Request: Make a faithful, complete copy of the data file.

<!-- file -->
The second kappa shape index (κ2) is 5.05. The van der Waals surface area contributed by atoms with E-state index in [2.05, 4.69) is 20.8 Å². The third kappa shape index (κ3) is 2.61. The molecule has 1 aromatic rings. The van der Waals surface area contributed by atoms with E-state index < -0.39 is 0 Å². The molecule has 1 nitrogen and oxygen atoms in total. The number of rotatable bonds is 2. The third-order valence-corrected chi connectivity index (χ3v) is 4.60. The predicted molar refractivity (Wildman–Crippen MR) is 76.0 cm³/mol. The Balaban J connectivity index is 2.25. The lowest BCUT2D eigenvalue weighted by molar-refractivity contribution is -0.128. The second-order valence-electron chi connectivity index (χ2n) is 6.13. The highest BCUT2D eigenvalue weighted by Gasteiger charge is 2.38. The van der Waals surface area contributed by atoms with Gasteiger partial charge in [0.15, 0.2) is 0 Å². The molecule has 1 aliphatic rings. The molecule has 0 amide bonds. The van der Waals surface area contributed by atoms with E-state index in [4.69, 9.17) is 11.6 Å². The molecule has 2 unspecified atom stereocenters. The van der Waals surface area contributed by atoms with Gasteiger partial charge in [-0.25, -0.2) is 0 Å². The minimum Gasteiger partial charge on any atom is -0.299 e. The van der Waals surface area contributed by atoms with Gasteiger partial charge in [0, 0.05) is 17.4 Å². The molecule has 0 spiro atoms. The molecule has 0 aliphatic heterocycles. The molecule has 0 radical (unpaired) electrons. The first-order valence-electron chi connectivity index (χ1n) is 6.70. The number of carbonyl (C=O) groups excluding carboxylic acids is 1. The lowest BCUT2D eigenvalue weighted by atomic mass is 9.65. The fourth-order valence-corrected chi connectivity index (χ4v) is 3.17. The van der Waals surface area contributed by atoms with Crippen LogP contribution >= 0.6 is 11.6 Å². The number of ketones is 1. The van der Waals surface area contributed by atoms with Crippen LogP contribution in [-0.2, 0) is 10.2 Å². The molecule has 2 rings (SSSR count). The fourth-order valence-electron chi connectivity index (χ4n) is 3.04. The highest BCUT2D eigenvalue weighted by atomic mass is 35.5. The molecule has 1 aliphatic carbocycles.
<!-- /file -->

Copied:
The second kappa shape index (κ2) is 5.05. The van der Waals surface area contributed by atoms with E-state index in [2.05, 4.69) is 20.8 Å². The third kappa shape index (κ3) is 2.61. The molecule has 1 aromatic rings. The van der Waals surface area contributed by atoms with E-state index < -0.39 is 0 Å². The molecule has 1 nitrogen and oxygen atoms in total. The number of rotatable bonds is 2. The third-order valence-corrected chi connectivity index (χ3v) is 4.60. The predicted molar refractivity (Wildman–Crippen MR) is 76.0 cm³/mol. The Balaban J connectivity index is 2.25. The lowest BCUT2D eigenvalue weighted by molar-refractivity contribution is -0.128. The second-order valence-electron chi connectivity index (χ2n) is 6.13. The highest BCUT2D eigenvalue weighted by Gasteiger charge is 2.38. The van der Waals surface area contributed by atoms with Gasteiger partial charge in [0.15, 0.2) is 0 Å². The molecule has 1 aliphatic rings. The molecule has 0 amide bonds. The van der Waals surface area contributed by atoms with E-state index in [4.69, 9.17) is 11.6 Å². The molecule has 2 unspecified atom stereocenters. The van der Waals surface area contributed by atoms with Gasteiger partial charge in [-0.25, -0.2) is 0 Å². The minimum Gasteiger partial charge on any atom is -0.299 e. The van der Waals surface area contributed by atoms with Gasteiger partial charge in [0, 0.05) is 17.4 Å². The molecule has 0 spiro atoms. The molecule has 0 aliphatic heterocycles. The molecule has 0 radical (unpaired) electrons. The first-order valence-electron chi connectivity index (χ1n) is 6.70. The number of carbonyl (C=O) groups excluding carboxylic acids is 1. The lowest BCUT2D eigenvalue weighted by atomic mass is 9.65. The fourth-order valence-corrected chi connectivity index (χ4v) is 3.17. The van der Waals surface area contributed by atoms with Crippen LogP contribution >= 0.6 is 11.6 Å². The number of ketones is 1. The van der Waals surface area contributed by atoms with Crippen LogP contribution in [-0.2, 0) is 10.2 Å². The molecule has 2 rings (SSSR count). The fourth-order valence-electron chi connectivity index (χ4n) is 3.04. The highest BCUT2D eigenvalue weighted by atomic mass is 35.5. The molecule has 1 aliphatic carbocycles.